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Positive Feedback ISSUE 58
november/december 2011


From Clark Johnsen's Diary: Early Hi-Fi Stores I have Known



Back in northwest Iowa where I grew up in the Fifties, there was widespread interest in the newish hobby of high fidelity. Even in junior high there were fans, well before Playboy began showing how cool hi-fi could be vis-à-vis the fairer sex. In ninth grade I built a Williamson circuit amplifier from scratch, punching the chassis holes myself at a kid-friendly machine shop. Later in my dad's workroom I constructed, again from scratch, a Karlson speaker enclosure.

But it was Prof. Nydegger, my friend Danny's father, I admired for his store-bought hi-fi featuring a Fisher preamp. The good professor also made me sit down and listen closely to classical music. Then there was Dorothy Mann, youth leader at Grace Methodist, on whom one day I dropped in as she was flipping a record. I asked whether I could listen along and, unaware of my sessions at the Nydeggers, she replied, "Oh I don't think you'd like it." "It" was the largo from Dvorak's New World Symphony—and I loved it!

Thus my growing interest in the classics paralleled my activity in audio, and I continue to love both -- causing me to become an inveterate habitué of record stores and hi-fi shops.

When Wolff's Hi-Fi opened near East High I headed right over. Crazy Dan Wolff, with whom I hung out, had an older brother who was concertmaster of the Sioux City Symphony. Their father was a hi-fi nut too and had invested in Jack's store, so the place was not undercapitalized. Then my great friend and audio compatriot Stan Shedd got hired and I became a more frequent presence. There I heard my first stereo records (London and Audio Fidelity), and my first Gilbert & Sullivan, The Mikado, very impressively soundstaged. What were the brands? AR, Sherwood, Dynaco, Garrard and Shure. Also Eico, Stephens, harmon-kardon and JBL. Oh, and Grado.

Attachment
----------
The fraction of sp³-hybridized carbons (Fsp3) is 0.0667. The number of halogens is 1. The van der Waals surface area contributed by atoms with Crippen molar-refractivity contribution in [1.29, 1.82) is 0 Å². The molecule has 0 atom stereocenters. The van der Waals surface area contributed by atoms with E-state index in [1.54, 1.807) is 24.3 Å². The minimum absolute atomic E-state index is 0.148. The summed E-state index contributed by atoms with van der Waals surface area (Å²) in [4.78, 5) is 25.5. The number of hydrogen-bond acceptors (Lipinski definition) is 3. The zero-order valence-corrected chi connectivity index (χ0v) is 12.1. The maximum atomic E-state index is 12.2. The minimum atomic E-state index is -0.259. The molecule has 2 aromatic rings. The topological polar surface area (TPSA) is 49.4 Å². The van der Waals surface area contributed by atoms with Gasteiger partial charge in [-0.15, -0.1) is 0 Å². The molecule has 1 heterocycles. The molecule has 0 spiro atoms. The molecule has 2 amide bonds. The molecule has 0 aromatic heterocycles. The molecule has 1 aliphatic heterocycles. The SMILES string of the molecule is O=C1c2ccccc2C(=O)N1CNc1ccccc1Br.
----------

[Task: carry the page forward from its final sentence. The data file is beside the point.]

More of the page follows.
Then one day in 1959 a reporter from the Sioux City Journal called to do an article on the hi-fi hobby and could we be interviewed? Gosh, yes!

Here's how it looked:

And here's how it read:

Woofers and Tweeters for Golden Ears

By Mark Miller

YOU GOT golden ears? All hi-fi's chillun got golden ears. Not corn—those big things that flap at the side of your head.

Now, in 10 easy lessons, you can acquire golden ears. Listen...

The newest hobby in modern living, just now beginning to pick up steam in Sioux City, is putting together your own hi-fi set.

Hi-fi is lingo for high fidelity, both recording and reproducing, which seeks to re-create sound in exactly the same manner as originally heard.

That goal is a will-o'-the-wisp which has not been reached: some say it never will be, but a few of the braver ones in Sioux City claim their machines have come so close to perfection that only 24-caret golden ears can detect a shade of difference.

Just how close hi-fi has come to the goal of perfection was dramatically illustrated last March 3 at the San Francisco Opera House…

Some 2,000 Sioux Cityans have taken up the hi-fi rage in the last few years, but only about 50 of them are true "bugs." To be a genuine bug you not only have to put your own set together, but you are expected to go around button-holing people and saying, "Come on over to my place and listen to my hi-fi."

The big majority of hi-fans go into the hobby because they like music, but it isn't always true. Some use it as an ‘escape' hobby; others go in for the mechanics of it. These are referred to by music lovers as "knob-twisters."

Asked why he liked hi-fi, one Morningside College boy said, "It gives me something to brag about."

Now I ask you

Now I ask you, does that not read as though it had been written yesterday? Heck, even the Wall Street Journal doesn't get it as right as a midsize Midwestern paper did in 1959. (Right, Mikey?) The picture was of Stan and me fitting a JBL driver into an actual Karlson enclosure, me on the left.

The Journal had provided an 8x10 glossy, which I proudly framed, but I never saw the text again until I returned to visit the folks much later and found Mom ready to throw stuff out, including my school memorabilia. "Why don't you look through it first and see if there's anything you'd like to keep?" Soon she heard whoops and hollers arising from the basment, upon my discovery of the complete page. "Is everything all right down there?" she called out.